Post-menopausal women who stopped hormone replacement therapy continued to run a higher risk of cancer than women administered a placebo, new research showed Wednesday.

But an increased risk of cardiovascular disease linked to the hormone treatments weakened after women stopped it, according to the research in the March 5 edition of the Journal of the American Medical Association.

Women who stopped taking estrogen plus progestin had a 24 percent greater chance of developping all forms of cancer than a control group of women treated with a placebo, over a three year period after treatment was stopped, it said.

A huge clinical trial of 16,608 postmenopausal women, investigating whether hormone replacement therapy helped protect them from heart disease and breast cancer, was abruptly halted in 2002 after data showed just the opposite.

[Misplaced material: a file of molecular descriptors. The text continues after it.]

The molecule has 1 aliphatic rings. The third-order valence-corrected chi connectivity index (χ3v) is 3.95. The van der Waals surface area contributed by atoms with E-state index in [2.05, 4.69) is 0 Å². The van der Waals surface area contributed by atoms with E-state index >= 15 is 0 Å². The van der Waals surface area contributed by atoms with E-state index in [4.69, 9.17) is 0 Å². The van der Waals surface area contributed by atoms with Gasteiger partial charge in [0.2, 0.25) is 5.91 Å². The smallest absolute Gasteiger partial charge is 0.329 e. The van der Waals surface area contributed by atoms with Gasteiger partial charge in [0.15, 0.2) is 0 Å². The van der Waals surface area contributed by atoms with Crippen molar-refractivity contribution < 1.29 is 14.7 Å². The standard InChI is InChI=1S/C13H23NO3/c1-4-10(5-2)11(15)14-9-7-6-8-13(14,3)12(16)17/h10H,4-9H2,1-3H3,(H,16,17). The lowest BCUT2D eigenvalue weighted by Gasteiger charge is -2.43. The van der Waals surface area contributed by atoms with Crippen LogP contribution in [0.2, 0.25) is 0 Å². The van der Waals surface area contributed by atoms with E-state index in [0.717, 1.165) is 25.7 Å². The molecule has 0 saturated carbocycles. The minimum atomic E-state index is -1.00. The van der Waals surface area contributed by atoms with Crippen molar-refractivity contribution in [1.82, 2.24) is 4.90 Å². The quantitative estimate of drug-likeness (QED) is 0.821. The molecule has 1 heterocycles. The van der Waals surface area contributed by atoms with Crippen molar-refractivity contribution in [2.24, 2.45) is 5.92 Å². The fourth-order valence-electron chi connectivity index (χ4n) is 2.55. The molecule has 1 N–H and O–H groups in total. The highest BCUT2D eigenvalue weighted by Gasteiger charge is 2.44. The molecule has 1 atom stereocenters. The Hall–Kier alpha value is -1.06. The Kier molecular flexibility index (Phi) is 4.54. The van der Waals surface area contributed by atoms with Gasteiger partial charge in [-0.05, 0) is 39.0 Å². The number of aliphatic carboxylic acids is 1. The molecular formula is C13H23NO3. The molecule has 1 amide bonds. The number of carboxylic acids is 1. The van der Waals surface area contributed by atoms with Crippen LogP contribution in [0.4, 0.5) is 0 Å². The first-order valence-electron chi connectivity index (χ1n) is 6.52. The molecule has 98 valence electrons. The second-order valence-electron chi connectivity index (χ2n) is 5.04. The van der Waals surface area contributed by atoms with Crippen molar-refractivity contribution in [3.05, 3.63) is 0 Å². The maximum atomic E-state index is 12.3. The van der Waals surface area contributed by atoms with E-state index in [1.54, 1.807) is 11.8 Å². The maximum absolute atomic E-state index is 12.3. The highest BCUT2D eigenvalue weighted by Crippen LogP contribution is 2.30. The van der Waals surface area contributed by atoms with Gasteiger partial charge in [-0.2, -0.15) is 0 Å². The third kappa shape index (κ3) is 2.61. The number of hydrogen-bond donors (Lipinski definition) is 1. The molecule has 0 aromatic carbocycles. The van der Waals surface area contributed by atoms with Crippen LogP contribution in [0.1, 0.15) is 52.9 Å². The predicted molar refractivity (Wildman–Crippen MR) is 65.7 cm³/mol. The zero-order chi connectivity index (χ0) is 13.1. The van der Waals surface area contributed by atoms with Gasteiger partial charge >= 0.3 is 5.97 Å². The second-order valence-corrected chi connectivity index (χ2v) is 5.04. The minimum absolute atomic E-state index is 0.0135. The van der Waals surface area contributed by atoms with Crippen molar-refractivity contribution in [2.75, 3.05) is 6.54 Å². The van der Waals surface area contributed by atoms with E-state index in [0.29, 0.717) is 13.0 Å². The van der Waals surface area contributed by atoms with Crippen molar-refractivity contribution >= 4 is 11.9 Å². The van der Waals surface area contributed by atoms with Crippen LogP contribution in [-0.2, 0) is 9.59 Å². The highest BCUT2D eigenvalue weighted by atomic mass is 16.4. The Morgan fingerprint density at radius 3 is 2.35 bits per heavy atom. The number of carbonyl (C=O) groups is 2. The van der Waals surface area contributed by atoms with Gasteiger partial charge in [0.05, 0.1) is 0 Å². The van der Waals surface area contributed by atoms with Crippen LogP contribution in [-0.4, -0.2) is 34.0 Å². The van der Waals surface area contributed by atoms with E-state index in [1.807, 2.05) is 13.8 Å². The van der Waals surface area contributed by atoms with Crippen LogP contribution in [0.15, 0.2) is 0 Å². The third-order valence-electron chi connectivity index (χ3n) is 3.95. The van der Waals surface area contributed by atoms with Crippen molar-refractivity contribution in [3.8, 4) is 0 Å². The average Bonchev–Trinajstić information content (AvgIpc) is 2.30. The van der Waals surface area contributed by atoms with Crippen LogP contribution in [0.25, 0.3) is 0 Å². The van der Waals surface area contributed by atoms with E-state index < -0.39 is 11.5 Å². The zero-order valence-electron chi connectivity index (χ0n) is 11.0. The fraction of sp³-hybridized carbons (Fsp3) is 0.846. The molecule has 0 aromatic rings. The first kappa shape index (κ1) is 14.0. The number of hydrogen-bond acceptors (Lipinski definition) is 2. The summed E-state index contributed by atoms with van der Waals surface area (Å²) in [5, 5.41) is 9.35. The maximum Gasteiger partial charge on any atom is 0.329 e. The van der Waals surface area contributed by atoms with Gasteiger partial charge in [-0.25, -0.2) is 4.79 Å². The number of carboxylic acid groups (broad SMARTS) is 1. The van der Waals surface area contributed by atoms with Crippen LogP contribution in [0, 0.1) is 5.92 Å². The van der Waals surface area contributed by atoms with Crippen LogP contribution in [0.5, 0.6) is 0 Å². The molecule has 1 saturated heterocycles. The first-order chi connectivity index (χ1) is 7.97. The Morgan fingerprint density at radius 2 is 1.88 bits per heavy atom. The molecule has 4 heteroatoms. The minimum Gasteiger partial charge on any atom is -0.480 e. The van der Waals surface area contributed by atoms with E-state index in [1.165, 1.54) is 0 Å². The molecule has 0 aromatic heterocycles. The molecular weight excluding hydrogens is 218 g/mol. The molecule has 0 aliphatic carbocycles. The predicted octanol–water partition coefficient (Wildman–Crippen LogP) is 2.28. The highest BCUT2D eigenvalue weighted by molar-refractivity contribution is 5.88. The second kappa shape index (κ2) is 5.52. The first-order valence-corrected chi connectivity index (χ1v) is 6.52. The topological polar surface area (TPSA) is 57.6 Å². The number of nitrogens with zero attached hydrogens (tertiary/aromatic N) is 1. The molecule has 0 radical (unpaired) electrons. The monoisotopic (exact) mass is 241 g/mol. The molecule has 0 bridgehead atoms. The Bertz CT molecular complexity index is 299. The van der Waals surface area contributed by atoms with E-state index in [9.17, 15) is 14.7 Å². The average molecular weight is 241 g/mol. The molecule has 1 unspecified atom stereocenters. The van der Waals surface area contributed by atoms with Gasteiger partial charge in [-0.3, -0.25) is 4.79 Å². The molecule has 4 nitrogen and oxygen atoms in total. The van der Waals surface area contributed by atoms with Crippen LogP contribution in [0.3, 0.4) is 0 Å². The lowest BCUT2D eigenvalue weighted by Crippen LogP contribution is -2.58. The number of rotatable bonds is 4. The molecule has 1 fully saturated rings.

In Wednesday's study Gerardo Heiss of the University of North Carolina at Chapel Hill studied the health risks and benefits experienced by 15,730 trial participants after they stopped hormone therapy, from July 2002 to March 2005.

While the increased cardiovascular risks disappeared after a certain interval of time, researchers were surprised by the rise in the risk of cancer, especially lung cancer, among women who took the hormones for five years, Heiss said.

WASHINGTON, March 5, 2008 (AFP)


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